When you do go shopping, think quality, uniqueness and wearablilty over quantity, and try to shop less frequently.
And of course, shop second hand and vintage first. The items you find there have already lasted longer than that new fast fashion thing!
2. Your currency is like a vote when shopping & buying
Everything we watch, eat, consume, the media, tv, the news, has a consequence. If so many people didn’t want to keep up with the Kardashians, Donald Trump wouldn’t be president. I am certain these two things correlate.
When you make a purchase you’re making a decision to support a brand or an independent, cooperative, a person, a corporation, an artisan, underpaid factory workers, retail staff, shareholders, a political agenda etc.
Do you you know who you’re supporting when you buy your fast fashion? Or luxury brands?
Ok, so you may know the founder, designer, creative but do you know who graded the patterns, cut the fabrics, sewed the seams, hand-stitched your buttons? Do you know who made your clothes from that online fast-fashion boutique?
This isn’t to knock anyone’s AliExpress hustle, it's just many factories around the world are not ethical, although some, such as Sekem are deep rooted in their sustainability practices. Are you buying clothing from a company who hasn’t paid up?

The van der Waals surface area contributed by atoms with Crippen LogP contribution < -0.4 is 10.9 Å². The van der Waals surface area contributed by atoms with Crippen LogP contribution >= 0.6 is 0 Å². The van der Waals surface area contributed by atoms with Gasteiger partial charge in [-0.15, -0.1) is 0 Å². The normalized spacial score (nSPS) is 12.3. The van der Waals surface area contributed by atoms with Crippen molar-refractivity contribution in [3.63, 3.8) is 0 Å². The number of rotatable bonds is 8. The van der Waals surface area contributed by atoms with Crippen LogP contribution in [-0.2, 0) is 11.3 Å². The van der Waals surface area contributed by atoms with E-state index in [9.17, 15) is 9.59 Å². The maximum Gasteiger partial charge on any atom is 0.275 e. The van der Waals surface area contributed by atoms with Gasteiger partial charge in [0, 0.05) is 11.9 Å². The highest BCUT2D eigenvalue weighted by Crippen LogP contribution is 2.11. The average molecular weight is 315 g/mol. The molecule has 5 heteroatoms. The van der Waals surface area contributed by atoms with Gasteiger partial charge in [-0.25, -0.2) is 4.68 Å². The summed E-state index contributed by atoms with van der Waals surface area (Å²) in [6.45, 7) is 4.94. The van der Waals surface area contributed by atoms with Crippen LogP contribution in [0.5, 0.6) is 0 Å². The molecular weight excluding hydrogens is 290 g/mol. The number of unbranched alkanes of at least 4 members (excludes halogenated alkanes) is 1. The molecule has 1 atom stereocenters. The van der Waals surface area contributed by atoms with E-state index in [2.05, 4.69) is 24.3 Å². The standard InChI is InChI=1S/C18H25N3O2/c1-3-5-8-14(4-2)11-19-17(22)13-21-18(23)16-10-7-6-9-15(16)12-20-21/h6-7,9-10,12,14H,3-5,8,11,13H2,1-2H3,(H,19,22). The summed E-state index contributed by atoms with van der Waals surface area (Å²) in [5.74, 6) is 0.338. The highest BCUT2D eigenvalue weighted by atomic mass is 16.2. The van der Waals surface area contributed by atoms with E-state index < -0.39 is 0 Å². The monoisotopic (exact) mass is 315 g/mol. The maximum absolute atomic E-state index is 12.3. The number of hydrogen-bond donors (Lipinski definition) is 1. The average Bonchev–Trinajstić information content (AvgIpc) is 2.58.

Curate and Collect, Don’t Rotate
Hearing that Day one post-lockdown people were queuing on UK high streets outside Primark really frustrated me. This can’t be the new normal. After 3 months in lockdown, we’ve all earned ourselves something that will last a lifetime. The Primark item you bought on a Monday in June will probably need to be replaced by December - and that’s if you’re lucky!
All I’m saying is, clothes like jewellery can last years - decades even. I have seen many a garment in shops and museums that are hundreds of years old. And let’s not forget that UCL Petrie Museum has the oldest woven garment, known to man.
When choosing your clothes never think trend. Think timeless, classic, elegance, colour, uniqueness, detail, fabric, lining, actually look at the quality of the clothing you buy and wear. Think real fashion and curate your own unique style. Let your jewellery do the talking, a statement necklace and a beautiful ring, can do a lot for you on a bad day.
Reuse Remake Recycle
And so with all this in mind, once you do buy something: keep it, take care of it, repair it, upcycle it. Love it! It doesn’t mean you’re materialistic; you appreciate the value of your possessions. By extending the life of your clothing and jewellery you extend their value.
Today more than ever we should see that everything has value and that nothing should be disposable. The new normal is a great unknown, so everything may slow down for a time. I’m taking a visible step and have pledged to 90 days no new clothes, as I only buy second hand this is an easy challenge but I am happy to support Remake and take a visible stand, and share.